Why do Designers Blog?

Why do designers blog? I’m not asking this rhetorically, and I’m not asking it in a pejorative fashion, like “Why do designers waste their time with blogging anyway?” I’m posing a serious question about what people are trying to achieve with their blogs, and how what they post actually helps them to accomplish these goals.

I’m certainly not here to suggest that designers and other creative professional shouldn’t be blogging. There are a lot of great reasons to do it. It sharpens the focus of your work, improves your writing skills, keeps you on top of new technologies and online marketing tactics, and helps you to find and land new clients.

It’s the last of these items that really raises questions for me. We take it as almost sacrosanct that a blog is an important part of a well-rounded marketing plan, and my own experience with the fd2s blog supports this notion. Many of the blogs run by working designers, however, seem to be much more focused on topics that I would categorize as “how the sausage gets made” than on issues that would appeal to end-user clients. In other words, posts about tools, techniques, and resources of interest to other designers, rather than posts about topics like how good design can reduce shopping cart abandonment, or how corporate graphic standards have evolved to reflect the growth of social media.

This certainly isn’t a dig at these kinds of sites. In fact, many of the blogging designers whose sites I regularly visit fall into this category some or all of the time, including big names like Brian Hoff (some of the time) and Chris Spooner (all of the time). These examples, and many others like them, are well-established, long-running blogs, and their owners continue to devote a lot of time to them, so obviously they are working on some level.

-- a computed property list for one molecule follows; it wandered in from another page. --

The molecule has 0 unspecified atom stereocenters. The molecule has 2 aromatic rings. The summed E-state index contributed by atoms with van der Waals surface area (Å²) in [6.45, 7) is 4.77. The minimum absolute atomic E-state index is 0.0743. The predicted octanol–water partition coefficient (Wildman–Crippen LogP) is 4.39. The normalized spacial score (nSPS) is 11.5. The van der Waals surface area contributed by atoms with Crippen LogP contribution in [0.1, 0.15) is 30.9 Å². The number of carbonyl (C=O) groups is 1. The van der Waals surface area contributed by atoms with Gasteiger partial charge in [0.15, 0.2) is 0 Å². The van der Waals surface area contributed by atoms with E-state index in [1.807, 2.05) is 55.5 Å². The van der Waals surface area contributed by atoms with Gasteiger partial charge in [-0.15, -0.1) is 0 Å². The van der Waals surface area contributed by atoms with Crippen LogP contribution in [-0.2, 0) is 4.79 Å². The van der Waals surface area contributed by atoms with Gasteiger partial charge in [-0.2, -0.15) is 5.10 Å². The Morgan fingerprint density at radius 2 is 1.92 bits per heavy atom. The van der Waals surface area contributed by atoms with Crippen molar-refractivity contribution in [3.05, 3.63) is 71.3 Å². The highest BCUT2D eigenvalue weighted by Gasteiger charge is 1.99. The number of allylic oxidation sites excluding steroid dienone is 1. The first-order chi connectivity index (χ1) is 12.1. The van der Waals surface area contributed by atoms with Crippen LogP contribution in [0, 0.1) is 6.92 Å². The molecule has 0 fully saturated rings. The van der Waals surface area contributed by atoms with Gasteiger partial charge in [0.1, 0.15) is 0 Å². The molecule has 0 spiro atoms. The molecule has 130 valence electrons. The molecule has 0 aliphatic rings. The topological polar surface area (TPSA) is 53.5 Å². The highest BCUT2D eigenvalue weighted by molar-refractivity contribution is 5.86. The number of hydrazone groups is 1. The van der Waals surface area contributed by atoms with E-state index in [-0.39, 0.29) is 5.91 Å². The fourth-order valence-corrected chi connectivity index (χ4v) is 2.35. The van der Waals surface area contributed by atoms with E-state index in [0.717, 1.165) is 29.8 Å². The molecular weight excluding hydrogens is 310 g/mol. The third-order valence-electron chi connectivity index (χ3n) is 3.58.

My guess is that they are valuable to their owners for one or more of the following reasons:

      • The designer/blogger actually does a lot of work as a subcontractor to bigger agencies/studios or other freelancers, as opposed to working directly with the ultimate client. In this case, the designer’s prospective clients are people who understand and appreciate this industry content.
      • End-user clients don’t fully understand, or even have an interest in, the blog’s content, but they recognize it as something that establishes the designer as a leader in their field, giving them a lot of credibility.
      • The blog isn’t about marketing at all, but is instead a vehicle to network, share information, satisfy a personal creative desire, and/or possibly make a little money from affiliate links.

I started this post with a question. And since it is, as I said above, an honest question, I’m not going to end the post with a pronouncement or a recommendation. Instead, I’m going to restate the question: Why do you blog? If you’re one of the many designers who posts largely about “inside baseball,” does one of the three explanations above explain your logic? Or is there something else driving your strategy?

And if you’re someone who does write posts aimed at end-user clients, how is that working? Feel free to share a link so that we can see how you do it.

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